Clearwater veteran reflects on his role in Hiroshima

Russell Gackenbach

CLEARWATER, Fla. (WFLA) – Seventy years ago today the world entered the Atomic Age. A B-29 Superfortress bomber called Enola Gay dropped an atomic bomb on Hiroshima, Japan. In an instant, that bomb killed 70,000 people.

After that, World War II quickly came to an end. But the Enola Gay was not the only plane over Japan that day. Of the 33 men aboard three different planes, only one is still alive: 91-year-old Russell Gackenbach of Clearwater. “Didn’t mean that much to me at the time. It took several years after the fact to realize that we entered the Atomic Age,” Gackenbach told News Channel 8.

Gackenbach’s story began in his native Pennsylvania, where he was a bomb casing inspector for Bethlehem Steel. He was given the choice to remain on the home front or join the Army Air Corps.  “I was always looking at the planes when they went by,” Gackenbach said.

After training in South Florida and Cuba, Gackenbach was sent to Utah, where he was assigned to Colonel Paul Tibbets’ bomb group. “He told us that a new bomb was under development. If successful, it would shorten the war,” he said.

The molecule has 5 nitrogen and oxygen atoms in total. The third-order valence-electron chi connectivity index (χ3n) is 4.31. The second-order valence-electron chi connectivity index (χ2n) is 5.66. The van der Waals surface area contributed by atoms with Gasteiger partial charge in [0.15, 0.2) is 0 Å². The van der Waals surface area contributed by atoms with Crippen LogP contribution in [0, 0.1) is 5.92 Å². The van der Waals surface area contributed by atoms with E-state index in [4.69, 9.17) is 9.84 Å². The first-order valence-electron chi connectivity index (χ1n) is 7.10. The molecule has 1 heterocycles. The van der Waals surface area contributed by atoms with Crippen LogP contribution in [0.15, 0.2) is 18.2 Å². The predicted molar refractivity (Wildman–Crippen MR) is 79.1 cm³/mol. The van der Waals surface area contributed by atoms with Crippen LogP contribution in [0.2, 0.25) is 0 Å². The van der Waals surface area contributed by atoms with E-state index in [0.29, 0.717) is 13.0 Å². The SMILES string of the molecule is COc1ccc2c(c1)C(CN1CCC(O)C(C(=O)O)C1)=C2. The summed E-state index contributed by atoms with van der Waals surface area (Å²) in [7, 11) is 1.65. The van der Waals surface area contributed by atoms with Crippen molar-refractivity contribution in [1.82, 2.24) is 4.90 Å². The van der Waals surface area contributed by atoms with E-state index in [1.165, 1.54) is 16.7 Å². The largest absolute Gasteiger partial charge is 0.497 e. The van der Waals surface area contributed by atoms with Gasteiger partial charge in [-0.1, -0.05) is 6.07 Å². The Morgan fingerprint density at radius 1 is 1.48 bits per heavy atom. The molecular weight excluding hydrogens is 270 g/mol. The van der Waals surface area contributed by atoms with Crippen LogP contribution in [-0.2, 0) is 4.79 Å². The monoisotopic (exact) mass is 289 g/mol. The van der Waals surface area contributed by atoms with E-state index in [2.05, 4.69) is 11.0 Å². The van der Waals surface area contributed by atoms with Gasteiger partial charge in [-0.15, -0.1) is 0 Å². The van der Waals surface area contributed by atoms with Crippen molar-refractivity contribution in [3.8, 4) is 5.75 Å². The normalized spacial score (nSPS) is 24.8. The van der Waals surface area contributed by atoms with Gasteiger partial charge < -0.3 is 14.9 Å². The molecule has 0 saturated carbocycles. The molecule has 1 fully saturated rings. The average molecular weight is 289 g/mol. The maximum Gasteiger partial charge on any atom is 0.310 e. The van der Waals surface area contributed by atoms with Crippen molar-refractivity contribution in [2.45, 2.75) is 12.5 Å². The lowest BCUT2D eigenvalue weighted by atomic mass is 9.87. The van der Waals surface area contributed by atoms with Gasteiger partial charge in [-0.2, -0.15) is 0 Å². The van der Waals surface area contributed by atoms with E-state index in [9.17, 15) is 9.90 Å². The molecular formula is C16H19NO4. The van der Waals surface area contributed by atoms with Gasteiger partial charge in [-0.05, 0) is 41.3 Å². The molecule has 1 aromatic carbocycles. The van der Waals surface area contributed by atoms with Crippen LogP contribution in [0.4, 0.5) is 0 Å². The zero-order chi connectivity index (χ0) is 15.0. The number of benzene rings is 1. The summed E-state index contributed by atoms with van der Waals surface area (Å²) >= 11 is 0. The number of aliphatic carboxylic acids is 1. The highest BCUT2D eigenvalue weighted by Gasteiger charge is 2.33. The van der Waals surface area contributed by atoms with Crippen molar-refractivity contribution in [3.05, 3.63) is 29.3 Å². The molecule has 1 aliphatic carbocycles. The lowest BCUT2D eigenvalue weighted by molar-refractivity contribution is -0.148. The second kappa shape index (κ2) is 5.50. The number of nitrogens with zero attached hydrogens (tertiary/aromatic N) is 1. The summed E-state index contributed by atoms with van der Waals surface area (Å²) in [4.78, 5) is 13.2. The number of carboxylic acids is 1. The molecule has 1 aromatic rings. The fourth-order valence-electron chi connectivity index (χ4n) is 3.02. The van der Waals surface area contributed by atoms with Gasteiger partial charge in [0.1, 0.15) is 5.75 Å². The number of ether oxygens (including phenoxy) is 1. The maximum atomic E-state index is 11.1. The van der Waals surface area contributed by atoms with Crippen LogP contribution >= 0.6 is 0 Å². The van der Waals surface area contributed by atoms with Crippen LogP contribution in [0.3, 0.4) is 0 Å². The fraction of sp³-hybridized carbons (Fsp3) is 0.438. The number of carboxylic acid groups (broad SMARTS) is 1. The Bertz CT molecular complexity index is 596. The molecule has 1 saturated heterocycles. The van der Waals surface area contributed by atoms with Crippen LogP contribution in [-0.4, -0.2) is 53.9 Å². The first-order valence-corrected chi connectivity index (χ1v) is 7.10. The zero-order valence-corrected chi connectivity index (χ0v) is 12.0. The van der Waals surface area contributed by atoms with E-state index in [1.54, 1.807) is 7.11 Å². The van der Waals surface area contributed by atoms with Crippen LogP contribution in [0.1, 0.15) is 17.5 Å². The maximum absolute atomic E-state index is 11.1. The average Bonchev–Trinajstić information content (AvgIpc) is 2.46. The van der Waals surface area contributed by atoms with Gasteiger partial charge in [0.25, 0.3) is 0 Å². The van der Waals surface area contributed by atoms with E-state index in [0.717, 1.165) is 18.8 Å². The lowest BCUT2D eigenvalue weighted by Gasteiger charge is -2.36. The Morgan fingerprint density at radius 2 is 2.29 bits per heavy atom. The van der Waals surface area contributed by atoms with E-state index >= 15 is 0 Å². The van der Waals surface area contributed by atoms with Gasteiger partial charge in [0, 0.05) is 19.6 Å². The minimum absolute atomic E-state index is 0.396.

Security was tight. The unit transferred to the airbase on the tiny island of Tinian, where Gackenbach flew his first missions against Japan. On the morning of the mission to accompany the Enola Gay, he still didn’t know the assignment was to drop the first atomic bomb.

“After the bomb dropped, we saw the explosion. This was a bright light, vanished. I went to, got off the flight deck, went down to my station, grabbed my camera, and took two shots out of the navigator’s window,” Gackenbach said. “When that explosive went off, you knew it was something new. But I did not hear the word atomic until Monday morning.”

He is still proud to be one of the men who brought the Atomic Age. “It hasn’t affected me, and I have no regrets. I just hope we never drop nuclear weapons again,” he said.

Three days later, Gackenbach flew over the city of Kokura in support of dropping the second atomic bomb. But, bad weather there forced the mission to switch to Nagasaki. That brought an end to the war. provides commenting to allow for constructive discussion on the stories we cover. In order to comment here, you acknowledge you have read and agreed to our Terms of Service. Commenters who violate these terms, including use of vulgar language or racial slurs, will be banned. Please be respectful of the opinions of others and keep the conversation on topic and civil. If you see an inappropriate comment, please flag it for our moderators to review.

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